Survey says consumers willing to pay 20% more for 5G. Really?

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Ericsson, bless them, went to the trouble of interviewing 35,000 consumers about the perceived value of 5G. It turns out (which is code for ‘don’t question these results’) that consumers will pay 20% extra for 5G.

For a start 5G, real 5G, for consumers is still a long way away (exceptions apply). Telcos need to make some of the money back from enterprise and Government solutions before they even think about consumers.

For a second, consumers would pay the 20% premium for any wireless network that actually works. Most cities have atrocious connectivity, rural areas (exceptions apply) even worse. Of course people will pay for guaranteed connectivity if they have come to rely on it and cannot get it.

5G is (apparently) not just about speed anyway. It is about really low latency, enabling VR, AR and autonomous cars (laughter off).

Of course, 5G as a local high speed, low latency platform will enable radical, disruptive (damaging?) changes in many industries. It will enable dark, cold factories to operate. It will allow innovation in almost any industry you care to mention. It will be the platform for the IoT, or large parts of it.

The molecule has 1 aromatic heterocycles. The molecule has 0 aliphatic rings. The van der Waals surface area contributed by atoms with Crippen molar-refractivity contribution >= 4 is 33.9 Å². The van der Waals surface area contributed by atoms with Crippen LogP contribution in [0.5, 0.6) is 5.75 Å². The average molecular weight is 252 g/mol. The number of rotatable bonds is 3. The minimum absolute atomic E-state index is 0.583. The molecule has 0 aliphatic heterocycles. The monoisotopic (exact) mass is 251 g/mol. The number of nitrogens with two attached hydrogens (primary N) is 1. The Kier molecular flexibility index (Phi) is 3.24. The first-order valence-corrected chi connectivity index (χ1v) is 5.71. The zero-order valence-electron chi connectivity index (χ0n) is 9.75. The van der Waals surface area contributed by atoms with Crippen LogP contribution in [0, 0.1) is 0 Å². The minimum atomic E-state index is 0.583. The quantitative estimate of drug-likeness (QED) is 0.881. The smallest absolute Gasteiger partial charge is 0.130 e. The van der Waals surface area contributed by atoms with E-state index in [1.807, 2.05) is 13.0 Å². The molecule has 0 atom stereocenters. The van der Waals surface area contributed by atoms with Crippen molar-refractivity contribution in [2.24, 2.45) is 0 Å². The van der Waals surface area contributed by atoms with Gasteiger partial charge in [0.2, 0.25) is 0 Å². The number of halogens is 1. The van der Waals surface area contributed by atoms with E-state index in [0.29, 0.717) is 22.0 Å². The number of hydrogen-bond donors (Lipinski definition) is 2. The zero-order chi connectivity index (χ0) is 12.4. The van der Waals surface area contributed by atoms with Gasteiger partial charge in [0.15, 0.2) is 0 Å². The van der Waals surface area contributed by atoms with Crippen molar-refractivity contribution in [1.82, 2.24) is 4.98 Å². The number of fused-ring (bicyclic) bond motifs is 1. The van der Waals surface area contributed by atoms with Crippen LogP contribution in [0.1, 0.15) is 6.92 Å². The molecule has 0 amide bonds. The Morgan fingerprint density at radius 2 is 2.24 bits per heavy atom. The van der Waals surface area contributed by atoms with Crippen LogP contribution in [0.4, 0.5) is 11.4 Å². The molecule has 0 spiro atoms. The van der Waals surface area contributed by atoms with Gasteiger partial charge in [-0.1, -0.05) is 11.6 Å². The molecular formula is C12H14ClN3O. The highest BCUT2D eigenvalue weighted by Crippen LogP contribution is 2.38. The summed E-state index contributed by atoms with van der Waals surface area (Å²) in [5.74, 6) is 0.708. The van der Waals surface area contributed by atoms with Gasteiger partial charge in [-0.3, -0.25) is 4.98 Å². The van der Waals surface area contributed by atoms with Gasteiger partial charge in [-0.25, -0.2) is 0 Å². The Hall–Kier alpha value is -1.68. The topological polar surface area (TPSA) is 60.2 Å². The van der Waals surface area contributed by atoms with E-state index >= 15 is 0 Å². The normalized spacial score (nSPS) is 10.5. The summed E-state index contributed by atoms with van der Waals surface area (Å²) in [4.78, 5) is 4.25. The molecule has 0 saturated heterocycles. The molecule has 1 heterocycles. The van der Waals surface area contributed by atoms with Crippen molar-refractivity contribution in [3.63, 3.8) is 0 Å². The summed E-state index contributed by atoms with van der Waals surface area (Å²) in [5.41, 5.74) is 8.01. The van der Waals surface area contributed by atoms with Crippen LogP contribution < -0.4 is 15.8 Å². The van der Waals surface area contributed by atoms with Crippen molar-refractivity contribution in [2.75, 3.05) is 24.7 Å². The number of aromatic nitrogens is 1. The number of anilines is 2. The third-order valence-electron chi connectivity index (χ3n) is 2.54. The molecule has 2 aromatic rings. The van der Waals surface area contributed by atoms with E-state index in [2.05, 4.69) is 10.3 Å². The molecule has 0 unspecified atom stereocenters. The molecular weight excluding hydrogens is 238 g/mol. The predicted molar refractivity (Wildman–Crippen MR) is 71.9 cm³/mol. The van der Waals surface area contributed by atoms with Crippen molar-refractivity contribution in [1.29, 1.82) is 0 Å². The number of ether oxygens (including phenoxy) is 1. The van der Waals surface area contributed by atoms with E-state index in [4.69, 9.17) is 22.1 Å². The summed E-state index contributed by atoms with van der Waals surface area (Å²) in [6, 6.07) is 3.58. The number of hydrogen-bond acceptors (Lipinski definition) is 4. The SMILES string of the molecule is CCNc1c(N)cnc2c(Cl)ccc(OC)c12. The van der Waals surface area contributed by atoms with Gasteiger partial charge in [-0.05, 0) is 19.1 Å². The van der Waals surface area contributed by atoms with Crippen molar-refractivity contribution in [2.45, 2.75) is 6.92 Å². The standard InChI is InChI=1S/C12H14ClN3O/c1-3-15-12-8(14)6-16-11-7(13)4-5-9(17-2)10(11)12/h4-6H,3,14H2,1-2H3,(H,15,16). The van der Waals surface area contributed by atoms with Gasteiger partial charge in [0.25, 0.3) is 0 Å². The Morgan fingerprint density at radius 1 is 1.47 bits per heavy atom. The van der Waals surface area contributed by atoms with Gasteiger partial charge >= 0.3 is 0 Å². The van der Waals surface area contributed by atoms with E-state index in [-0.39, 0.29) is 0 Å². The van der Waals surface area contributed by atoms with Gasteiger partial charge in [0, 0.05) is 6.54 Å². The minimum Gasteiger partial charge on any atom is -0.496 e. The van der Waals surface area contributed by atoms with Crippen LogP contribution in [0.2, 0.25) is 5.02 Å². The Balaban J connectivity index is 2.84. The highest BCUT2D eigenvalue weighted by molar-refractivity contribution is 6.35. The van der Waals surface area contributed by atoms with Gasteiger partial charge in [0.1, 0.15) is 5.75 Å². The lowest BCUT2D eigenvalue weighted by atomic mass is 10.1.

And each industry will need to look at what it offers them and work with the telcos to support that innovation.

But to say that 20% of consumers will pay more for something that is not here yet and you can only describe as ‘faster’ is ridiculous. It is the same as asking a colleague whether their black and white chunky computer is OK. And they say ‘yes’ because they don’t know any different. Then you take them down the corridor and show them the full colour, lightning fast laptop. Then, when they go back to their computer, they say ‘I can’t work with this, I need a new computer’. ‘And no, why should I pay for it’?

And not to put too fine a point on it, we are assuming in all the hype that 5G will be with us everywhere, all at once and be super reliable.

A small business near two major trunk roads has been without internet or telephone for five (working) days now. The trouble ticket is now so inflated that, in a company of 50,000 employees, there is someone called Laura looking after the whole sorry affair.

And you think an extra G is going to make telcos suddenly become able to provide a reliable network?

If this article is ever published, 2G would be nice, the advice would be to pull the other one, it’s got bells on.

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